AHA's Statement on Texas State Amendments to TEKS for Social Studies
AHA Council, September 2010
The elected council and officers of the American Historical Association, while fully concurring with the commitment expressed by many members of the Texas State Board of Education that historical understanding is an essential element in educating young people in their developing role as citizens of their state, the nation, and the world, called on the Texas State Board of Education to reconsider its proposed amendments to the Texas Essential Knowledge and Skills for Social Studies. A statement prepared by key elected officials of the AHA who have studied the documents relevant to the State Board of Education’s upcoming decision was endorsed by the Council, and transmitted to the Texas state board on May 18, 2010.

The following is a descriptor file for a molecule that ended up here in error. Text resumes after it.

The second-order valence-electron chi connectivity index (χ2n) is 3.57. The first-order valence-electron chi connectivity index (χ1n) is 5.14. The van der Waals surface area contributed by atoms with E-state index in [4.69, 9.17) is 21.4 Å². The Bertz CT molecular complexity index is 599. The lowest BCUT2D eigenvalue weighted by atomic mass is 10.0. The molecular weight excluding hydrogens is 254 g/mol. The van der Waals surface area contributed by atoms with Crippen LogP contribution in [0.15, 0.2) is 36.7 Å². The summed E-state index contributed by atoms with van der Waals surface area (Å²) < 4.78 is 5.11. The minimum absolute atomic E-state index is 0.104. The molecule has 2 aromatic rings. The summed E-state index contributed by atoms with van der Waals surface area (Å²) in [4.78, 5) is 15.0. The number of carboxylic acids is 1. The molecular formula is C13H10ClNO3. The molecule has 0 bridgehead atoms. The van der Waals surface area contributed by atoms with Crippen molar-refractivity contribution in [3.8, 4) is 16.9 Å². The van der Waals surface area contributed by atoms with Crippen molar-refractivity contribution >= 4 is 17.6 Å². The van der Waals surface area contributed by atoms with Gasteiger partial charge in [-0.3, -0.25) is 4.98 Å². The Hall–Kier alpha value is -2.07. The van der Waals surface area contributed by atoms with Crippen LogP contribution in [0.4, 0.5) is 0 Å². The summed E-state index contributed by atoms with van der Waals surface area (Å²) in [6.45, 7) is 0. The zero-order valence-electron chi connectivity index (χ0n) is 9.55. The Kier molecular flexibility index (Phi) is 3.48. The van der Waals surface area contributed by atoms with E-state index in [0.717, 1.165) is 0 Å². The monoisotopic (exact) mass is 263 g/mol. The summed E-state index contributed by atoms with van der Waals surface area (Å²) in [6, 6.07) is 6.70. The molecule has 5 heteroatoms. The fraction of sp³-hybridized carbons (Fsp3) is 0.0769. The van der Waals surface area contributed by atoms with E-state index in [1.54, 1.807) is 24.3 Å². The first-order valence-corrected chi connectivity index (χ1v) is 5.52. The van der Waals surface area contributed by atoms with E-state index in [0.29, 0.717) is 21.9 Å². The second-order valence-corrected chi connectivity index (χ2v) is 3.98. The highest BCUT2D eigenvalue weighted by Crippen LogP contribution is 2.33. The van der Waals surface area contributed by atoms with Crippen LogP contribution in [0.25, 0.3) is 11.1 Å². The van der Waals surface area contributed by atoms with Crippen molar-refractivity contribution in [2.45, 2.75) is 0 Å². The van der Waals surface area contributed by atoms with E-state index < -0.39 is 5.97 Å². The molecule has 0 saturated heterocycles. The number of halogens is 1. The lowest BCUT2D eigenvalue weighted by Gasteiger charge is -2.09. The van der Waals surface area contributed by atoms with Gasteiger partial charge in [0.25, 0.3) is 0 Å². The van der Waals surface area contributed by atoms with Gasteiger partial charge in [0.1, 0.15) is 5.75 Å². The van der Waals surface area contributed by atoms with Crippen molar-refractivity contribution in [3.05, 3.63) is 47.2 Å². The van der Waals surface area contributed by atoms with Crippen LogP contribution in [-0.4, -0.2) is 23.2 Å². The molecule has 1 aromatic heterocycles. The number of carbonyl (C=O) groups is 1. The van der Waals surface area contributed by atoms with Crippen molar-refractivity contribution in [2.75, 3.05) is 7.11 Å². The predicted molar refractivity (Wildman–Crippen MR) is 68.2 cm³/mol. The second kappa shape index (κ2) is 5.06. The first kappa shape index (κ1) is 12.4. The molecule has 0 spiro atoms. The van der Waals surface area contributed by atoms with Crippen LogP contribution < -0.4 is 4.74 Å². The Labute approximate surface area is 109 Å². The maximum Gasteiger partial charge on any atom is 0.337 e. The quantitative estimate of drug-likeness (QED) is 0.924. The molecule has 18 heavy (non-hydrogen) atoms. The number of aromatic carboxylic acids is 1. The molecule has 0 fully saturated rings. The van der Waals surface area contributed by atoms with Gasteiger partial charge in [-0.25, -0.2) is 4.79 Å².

This statement (the text of which is printed below) proposed a constructive way forward for reconsidering the amendments with the goal of enhancing the historical education of Texas school children and called for a delay in the decision on the proposed amendments.
To the Members, Current and Elected, of the Texas State Board of Education: